Please enable Java in your browser's "Options" (or "Preferance") menu to view this page Concordia's Thursday Report____________June 10, 1999

3,011 graduates take the stage at convocation

by Barbara Black

Look carefully. As they cross the stage to accept their diplomas, you’ll see each student murmur his or her name to the member of the faculty behind the microphone, so that it gets pronounced correctly.

It’s just one of those little tricks the organizers of convocation have developed to make things run smoothly. Convocation – there are five ceremonies in the spring and two in the fall – is a big, big show, and its impresarios are a small group of employees, mainly in the Office of the Registrar.

Convocation is a dignified occasion, with academic gowns designed in the Middle Ages and grave modes of address that always impress the graduates and their families. A brass ensemble plays a fanfare, and continues playing as the graduates enter the hall in procession, taking as long as 20 minutes to be seated.

It’s the air of solemnity, in fact, that makes the occasional outbreaks of exuberance so startling, like the time a graduate sailed across the stage of Place des Arts on a skateboard.

"A few years ago, a graduate proposed marriage from the stage," said one longtime organizer. "He had a big sign under his gown – he had arranged it with us in advance. Another time, though, a guy took over the mike, so now it’s shut off."

Although noisy demonstrations are discouraged, mainly because of time constraints, there are always some half-muffled cries of recognition and support for individual graduates. Few parents, however, react as strongly as one woman sitting in a loge who suddenly leapt to her feet at her daughter’s name, waving her arms and shouting "Glory, glory! Praise the Lord!"

Many people remember the convocations at Loyola, when parents, faculty and graduates mingled on the lawn in the spring sunshine. The organizers have different memories – of an outdoor convocation washed out by rain, and the disappointment and anger it caused.

"The next year we decided to hold it in the hockey arena," one organizer said. "To save time, we divided the procession in half, but when I took one line of students in, we hit a locked door." Even after they’d solved that problem, they had another one: temperature. "It was June, so everybody was sweltering, except for their feet, which were freezing because of the icing mechanism under the arena floor."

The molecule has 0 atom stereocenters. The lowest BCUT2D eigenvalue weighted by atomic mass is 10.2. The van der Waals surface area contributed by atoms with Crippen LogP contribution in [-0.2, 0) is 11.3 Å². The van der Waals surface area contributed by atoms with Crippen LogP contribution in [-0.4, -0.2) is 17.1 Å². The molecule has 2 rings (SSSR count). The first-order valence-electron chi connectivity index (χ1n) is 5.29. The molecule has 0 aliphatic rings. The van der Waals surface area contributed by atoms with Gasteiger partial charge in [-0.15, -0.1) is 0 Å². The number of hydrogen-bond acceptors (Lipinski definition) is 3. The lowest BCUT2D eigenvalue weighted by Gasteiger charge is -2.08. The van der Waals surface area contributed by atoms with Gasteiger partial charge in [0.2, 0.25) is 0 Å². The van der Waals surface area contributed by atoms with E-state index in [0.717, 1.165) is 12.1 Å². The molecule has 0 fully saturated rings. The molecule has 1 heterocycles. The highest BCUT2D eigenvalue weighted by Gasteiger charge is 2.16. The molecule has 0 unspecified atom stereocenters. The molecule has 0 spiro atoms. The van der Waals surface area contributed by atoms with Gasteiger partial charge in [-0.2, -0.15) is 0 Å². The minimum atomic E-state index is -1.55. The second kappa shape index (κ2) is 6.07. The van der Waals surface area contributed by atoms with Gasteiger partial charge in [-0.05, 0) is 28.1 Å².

Now, convocations are usually held at Place des Arts, either in the big Salle Wilfrid-Pelletier or the smaller Théâtre Maisonneuve. Some Fine Arts convocations have been held in the Concordia Concert Hall.

Despite the meticulous planning and the staggering numbers they must deal with, the Office of the Registrar employees plunge into it every year with the gusto of Broadway producers.

"It’s the greatest function of the year," declared one longtime organizer. "It’s so much fun. I’m really proud of being part of it."

Convocation 1999

Place des Arts

Faculty of Commerce and Administration

Thursday, June 10, 10 a.m.

Salle Wilfrid-Pelletier

Peter Munk, Charles-Albert Poissant

Faculty of Arts and Science

Friday, June 11, 9:30 a.m.

Salle Wilfrid Pelletier

Annie Proulx, Dr. James Carey

Friday, June 11, 2:30 p.m.

Hon. J. Edward Broadbent, Dr. Robert Wall

Faculty of Engineering and Computer Science

Tuesday, June 15, 10 a.m.

Théâtre Maisonneuve

Charles Sirois

Faculty of Fine Arts

Tuesday, June 15, 2 p.m.

Théâtre Maisonneuve

Copyright 1999 Concordia's Thursday Report.